People in the Computational and Molecular Population Genetics (CMPG) lab use molecular techniques, theoretical developments, and computer simulations to reconstruct the demographic history of populations and species from genetic data, and to test between alternative evolutionary scenarios.
We explore the genomic diversity of voles and humans in order to discover which genes have recently responded to selection, for instance to adapt to new environments.
We are also interested in quantifying the effect of range expansions and colonisation processes on genetic diversity, since these demographic events can lead to molecular signatures resembling those of selection.
We also develop and maintain computer programs to study and simulate the genetic diversity of populations, infer demographic parameters under complex scenarios, and detect loci under selection from genome scan.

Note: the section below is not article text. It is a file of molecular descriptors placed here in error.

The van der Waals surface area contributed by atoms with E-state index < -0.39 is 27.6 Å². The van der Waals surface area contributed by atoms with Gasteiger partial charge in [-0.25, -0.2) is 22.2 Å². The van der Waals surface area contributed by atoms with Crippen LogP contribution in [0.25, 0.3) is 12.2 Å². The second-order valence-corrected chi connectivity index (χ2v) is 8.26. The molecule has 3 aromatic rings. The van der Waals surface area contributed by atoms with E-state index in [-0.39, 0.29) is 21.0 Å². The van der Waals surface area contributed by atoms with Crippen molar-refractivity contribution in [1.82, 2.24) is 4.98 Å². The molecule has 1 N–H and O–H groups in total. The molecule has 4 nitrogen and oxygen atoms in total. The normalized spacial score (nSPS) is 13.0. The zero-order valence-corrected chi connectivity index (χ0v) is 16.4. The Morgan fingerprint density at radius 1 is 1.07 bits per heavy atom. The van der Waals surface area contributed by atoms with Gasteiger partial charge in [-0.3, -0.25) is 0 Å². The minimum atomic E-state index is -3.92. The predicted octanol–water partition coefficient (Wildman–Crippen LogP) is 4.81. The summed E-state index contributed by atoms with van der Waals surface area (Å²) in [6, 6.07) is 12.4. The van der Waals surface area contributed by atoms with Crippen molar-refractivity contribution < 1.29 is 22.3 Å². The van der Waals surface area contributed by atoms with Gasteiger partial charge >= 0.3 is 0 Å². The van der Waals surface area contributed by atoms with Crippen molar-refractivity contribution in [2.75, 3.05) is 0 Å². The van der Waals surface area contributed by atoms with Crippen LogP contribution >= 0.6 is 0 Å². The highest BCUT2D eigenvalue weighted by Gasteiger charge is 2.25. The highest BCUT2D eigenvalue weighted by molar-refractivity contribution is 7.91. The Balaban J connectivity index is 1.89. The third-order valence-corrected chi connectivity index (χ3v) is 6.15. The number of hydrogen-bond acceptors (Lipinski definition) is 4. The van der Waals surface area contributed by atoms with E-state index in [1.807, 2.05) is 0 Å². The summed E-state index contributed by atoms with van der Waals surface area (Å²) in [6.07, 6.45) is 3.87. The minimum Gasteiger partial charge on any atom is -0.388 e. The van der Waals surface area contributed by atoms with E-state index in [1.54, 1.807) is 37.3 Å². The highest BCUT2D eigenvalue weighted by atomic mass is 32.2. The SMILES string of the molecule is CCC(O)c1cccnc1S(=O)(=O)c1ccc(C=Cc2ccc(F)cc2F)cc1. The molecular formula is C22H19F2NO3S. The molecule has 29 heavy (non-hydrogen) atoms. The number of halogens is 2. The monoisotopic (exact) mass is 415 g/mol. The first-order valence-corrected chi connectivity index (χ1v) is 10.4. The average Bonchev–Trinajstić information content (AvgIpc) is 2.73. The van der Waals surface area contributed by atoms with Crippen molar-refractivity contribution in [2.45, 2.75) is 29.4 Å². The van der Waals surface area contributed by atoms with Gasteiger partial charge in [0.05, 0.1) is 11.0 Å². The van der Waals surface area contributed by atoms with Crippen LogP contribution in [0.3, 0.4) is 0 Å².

The CMPG lab is affiliated to the Swiss Institute of Bioinformatics.
eLife - Background selection and biased gene conversion affect more than 95% of the human genome and bias demographic inferences
A recent study from Pouyet et. al. shows that less than 5% of the human genome can be considered as "neutral" which is a striking finding given that actual coding genes only account for 1% of the human genome. Strong positive relationship is found between local recombination rate and genetic diversity: background selection is the primary process that skews genomic diversity, though GC-biased gene conversion also contributes. The paper determineds that only ~2.5% of SNPs act effectively neutrally and suggests that alternative definitions of neutrality lead to skewed allele frequency spectra which then have downstream affects when attempting to infer demographic history.